Forty-two percent of consumers now say they've used online healthcare reviews, up 68% from last year.
More and more Americans are using online review sites when making healthcare decisions, according to a new survey.
Forty-two percent of consumers now say they’ve used online healthcare reviews, up 68% from last year.
The survey was conducted by the practice management systems review site Software Advice.
Of those using review sites, 18% said they use online reviews “rarely;” 13% said “sometimes;” and 11% said they use the sites “often.” A majority — 58% – said they never use review sites, though the trend line suggests that number will continue to shrink.
Nearly half of those surveyed (44%) said they would consider using an out-of-network doctor if the doctor had better online reviews than in-network providers. A slightly larger number — 49% – said they weren’t willing to go out of their network for a better-reviewed physician.
In a commentary about the findings, Melissa McCormack, a researcher at Software Advice, said doctors can’t afford to ignore online reviews.
“Doctors should check online review sites to see if a listing for their practice already exists,” she said. “If it doesn’t, they should create one (often for free). Then they should make sure all information about their practice is up-to-date, highlighting how long they’ve been in practice and their certifications — since our research shows that information is particularly important to patients reading online reviews.”
As more and more patients use online reviews, the sites they trust are also changing. Last year, the website Yelp — which provides ratings for everything from restaurants to hair salons – was by far the most used site. This year, Yelp remained on top, but just barely. Twenty-seven percent of respondents said they consulted Yelp reviews the most. Healthcare-focused Healthgrades and RateMDs were close behind, with 26% each. Vitals and ZocDoc also made the list.
In general, Software Advice found the most sought-after information when patients visit review sites is quality of care (48%), followed by patient rating scores (45%), and overall patient experience (40%).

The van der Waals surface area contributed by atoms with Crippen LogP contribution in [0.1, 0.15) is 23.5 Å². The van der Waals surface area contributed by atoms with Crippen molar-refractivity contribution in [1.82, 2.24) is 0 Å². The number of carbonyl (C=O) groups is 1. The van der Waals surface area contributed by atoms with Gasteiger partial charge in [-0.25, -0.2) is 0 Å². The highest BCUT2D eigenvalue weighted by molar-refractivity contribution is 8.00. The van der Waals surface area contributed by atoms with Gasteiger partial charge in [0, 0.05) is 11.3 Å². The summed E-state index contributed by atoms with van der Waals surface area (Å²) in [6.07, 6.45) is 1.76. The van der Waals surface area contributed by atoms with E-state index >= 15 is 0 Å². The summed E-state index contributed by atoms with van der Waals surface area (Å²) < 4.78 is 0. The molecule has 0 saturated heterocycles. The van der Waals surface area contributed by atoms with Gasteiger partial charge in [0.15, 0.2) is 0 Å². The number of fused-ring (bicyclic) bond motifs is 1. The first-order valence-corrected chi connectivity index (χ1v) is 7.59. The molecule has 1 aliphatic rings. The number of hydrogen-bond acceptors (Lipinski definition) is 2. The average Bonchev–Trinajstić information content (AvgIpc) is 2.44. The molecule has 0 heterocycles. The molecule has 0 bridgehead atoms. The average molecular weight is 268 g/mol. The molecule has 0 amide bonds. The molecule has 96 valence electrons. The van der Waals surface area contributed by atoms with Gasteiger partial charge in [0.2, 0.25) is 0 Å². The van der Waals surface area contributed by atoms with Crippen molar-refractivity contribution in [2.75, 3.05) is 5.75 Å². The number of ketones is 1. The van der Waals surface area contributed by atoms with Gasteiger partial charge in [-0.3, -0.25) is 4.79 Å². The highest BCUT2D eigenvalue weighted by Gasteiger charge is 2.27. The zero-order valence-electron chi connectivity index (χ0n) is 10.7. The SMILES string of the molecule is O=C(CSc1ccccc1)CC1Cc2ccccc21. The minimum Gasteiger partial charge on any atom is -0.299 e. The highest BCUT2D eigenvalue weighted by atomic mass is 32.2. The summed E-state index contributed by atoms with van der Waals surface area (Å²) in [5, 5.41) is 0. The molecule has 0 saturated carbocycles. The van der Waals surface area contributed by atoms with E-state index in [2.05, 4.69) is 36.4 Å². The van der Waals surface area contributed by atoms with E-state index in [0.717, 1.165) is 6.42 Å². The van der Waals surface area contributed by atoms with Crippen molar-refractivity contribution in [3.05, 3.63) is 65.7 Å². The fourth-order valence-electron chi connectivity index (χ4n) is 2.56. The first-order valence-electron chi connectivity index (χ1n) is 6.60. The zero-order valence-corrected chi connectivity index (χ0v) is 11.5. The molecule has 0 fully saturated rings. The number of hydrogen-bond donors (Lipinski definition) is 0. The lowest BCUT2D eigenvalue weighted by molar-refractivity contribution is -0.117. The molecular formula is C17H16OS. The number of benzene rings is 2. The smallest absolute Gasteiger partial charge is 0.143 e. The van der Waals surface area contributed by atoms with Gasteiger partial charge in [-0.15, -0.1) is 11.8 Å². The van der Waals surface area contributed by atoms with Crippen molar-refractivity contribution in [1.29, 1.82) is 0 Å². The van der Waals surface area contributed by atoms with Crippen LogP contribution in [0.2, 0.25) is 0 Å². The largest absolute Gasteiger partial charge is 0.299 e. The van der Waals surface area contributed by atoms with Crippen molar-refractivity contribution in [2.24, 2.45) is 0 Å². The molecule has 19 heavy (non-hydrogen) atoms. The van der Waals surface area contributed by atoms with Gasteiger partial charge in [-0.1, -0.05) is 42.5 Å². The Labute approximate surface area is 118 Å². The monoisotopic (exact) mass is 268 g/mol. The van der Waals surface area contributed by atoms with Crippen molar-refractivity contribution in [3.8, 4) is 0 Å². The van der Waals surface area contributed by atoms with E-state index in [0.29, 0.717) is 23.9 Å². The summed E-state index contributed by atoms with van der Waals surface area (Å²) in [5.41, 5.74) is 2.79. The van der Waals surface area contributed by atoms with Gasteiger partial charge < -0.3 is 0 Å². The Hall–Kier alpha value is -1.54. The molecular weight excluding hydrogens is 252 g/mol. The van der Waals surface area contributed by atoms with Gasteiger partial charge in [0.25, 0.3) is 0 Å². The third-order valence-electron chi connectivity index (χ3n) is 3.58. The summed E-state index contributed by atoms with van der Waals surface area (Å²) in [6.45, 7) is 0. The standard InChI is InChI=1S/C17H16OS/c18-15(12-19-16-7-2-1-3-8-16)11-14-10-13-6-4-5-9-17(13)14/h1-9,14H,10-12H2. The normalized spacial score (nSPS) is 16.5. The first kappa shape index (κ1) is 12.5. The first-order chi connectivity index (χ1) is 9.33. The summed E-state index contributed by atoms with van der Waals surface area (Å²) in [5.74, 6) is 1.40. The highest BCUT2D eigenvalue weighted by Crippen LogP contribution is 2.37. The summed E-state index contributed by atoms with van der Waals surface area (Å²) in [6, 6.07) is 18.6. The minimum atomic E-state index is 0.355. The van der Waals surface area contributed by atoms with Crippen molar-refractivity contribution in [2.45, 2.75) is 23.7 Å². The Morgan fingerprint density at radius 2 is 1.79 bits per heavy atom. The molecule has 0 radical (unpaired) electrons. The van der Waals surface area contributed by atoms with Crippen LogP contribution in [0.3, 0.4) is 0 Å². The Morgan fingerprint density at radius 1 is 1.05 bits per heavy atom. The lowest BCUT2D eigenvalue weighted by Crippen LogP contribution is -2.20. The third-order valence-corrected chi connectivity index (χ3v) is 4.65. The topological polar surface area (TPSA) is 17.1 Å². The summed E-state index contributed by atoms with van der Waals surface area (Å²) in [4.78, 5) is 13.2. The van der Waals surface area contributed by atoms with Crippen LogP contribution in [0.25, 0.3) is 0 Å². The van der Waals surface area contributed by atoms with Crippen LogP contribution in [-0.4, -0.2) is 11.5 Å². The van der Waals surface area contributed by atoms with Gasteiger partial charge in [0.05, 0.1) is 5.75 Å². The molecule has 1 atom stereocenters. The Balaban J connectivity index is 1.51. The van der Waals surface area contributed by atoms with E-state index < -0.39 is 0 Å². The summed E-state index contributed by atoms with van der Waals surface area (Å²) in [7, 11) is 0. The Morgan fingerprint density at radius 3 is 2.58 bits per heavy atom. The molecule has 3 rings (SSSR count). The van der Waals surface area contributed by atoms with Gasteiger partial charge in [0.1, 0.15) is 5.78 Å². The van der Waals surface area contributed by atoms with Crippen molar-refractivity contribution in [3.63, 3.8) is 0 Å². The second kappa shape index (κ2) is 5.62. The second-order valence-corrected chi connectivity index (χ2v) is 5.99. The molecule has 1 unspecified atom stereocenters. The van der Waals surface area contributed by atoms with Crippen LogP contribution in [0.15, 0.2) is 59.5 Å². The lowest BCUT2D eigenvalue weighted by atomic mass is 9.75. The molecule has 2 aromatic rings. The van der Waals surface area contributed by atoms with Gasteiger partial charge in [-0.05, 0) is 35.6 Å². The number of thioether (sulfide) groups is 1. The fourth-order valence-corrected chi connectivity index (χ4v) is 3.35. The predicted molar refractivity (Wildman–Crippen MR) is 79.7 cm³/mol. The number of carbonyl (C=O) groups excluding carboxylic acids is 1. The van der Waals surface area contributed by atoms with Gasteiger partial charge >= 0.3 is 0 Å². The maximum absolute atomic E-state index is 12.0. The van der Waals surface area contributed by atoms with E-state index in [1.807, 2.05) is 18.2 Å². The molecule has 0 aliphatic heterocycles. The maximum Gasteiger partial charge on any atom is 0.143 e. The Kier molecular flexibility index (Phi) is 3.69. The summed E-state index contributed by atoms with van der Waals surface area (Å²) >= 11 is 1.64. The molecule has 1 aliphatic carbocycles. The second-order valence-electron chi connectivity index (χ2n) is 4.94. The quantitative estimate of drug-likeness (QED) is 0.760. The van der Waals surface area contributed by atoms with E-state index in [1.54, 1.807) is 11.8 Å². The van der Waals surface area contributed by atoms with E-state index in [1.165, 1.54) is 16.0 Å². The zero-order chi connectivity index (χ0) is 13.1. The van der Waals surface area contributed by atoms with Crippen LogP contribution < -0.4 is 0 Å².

On the issue of care delivery, patients wanted to know how accurate a physician was (34%) and how well she or he listened (22%). Patients also checked out a practice’s administrative efficiency, rating wait times the most important factor (25%), followed by staff friendliness (22%), and ease of scheduling appointments (19%).
Interestingly, most people say positive reviews are more powerful than negative reviews. One-third of respondents (34%) said they disregard reviews if they seem exaggerated. Nearly 30% said they won’t listen to reviews if the author sounds unreasonable.
Meanwhile, 85% said they would be at least “moderately likely” to choose one doctor over another because of positive reviews.
McCormack said all this means physicians should be proactive about their reviews.
“Since Yelp, Healthgrades, and RateMDs are so widely used, doctors should ask existing patients to leave reviews for them on those sites,” she said. “With so many patients looking for a new doctor via review sites, a presence there could help doctors attract patients who otherwise wouldn’t have found them.”
The survey included responses from 4,620 patients in the US.
Graphics courtesy of Software Advice.